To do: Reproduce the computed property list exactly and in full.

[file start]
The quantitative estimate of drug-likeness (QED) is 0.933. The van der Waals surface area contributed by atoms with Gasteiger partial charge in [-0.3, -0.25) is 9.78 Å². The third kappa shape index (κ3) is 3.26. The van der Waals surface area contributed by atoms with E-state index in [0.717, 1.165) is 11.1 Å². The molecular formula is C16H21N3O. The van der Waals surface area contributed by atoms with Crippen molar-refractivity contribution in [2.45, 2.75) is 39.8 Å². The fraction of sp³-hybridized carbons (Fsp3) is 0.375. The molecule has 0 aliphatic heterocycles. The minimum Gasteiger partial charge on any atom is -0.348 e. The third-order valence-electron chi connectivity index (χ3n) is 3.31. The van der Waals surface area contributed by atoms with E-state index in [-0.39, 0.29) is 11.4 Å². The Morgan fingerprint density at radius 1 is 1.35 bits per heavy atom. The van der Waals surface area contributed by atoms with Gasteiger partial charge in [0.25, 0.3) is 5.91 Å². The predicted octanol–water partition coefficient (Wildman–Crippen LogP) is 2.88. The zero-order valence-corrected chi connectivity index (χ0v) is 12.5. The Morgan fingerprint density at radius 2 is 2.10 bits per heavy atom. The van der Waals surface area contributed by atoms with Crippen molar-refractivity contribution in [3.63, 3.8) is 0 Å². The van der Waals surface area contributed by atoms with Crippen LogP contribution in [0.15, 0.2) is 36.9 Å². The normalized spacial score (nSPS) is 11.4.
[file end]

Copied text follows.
The quantitative estimate of drug-likeness (QED) is 0.933. The van der Waals surface area contributed by atoms with Gasteiger partial charge in [-0.3, -0.25) is 9.78 Å². The third kappa shape index (κ3) is 3.26. The van der Waals surface area contributed by atoms with E-state index in [0.717, 1.165) is 11.1 Å². The molecular formula is C16H21N3O. The van der Waals surface area contributed by atoms with Crippen molar-refractivity contribution in [2.45, 2.75) is 39.8 Å². The fraction of sp³-hybridized carbons (Fsp3) is 0.375. The molecule has 0 aliphatic heterocycles. The minimum Gasteiger partial charge on any atom is -0.348 e. The third-order valence-electron chi connectivity index (χ3n) is 3.31. The van der Waals surface area contributed by atoms with E-state index in [-0.39, 0.29) is 11.4 Å². The Morgan fingerprint density at radius 1 is 1.35 bits per heavy atom. The van der Waals surface area contributed by atoms with Gasteiger partial charge in [0.25, 0.3) is 5.91 Å². The predicted octanol–water partition coefficient (Wildman–Crippen LogP) is 2.88. The zero-order valence-corrected chi connectivity index (χ0v) is 12.5. The Morgan fingerprint density at radius 2 is 2.10 bits per heavy atom. The van der Waals surface area contributed by atoms with Crippen molar-refractivity contribution in [3.63, 3.8) is 0 Å². The van der Waals surface area contributed by atoms with Crippen LogP contribution in [0.15, 0.2) is 36.9 Å². The normalized spacial score (nSPS) is 11.4.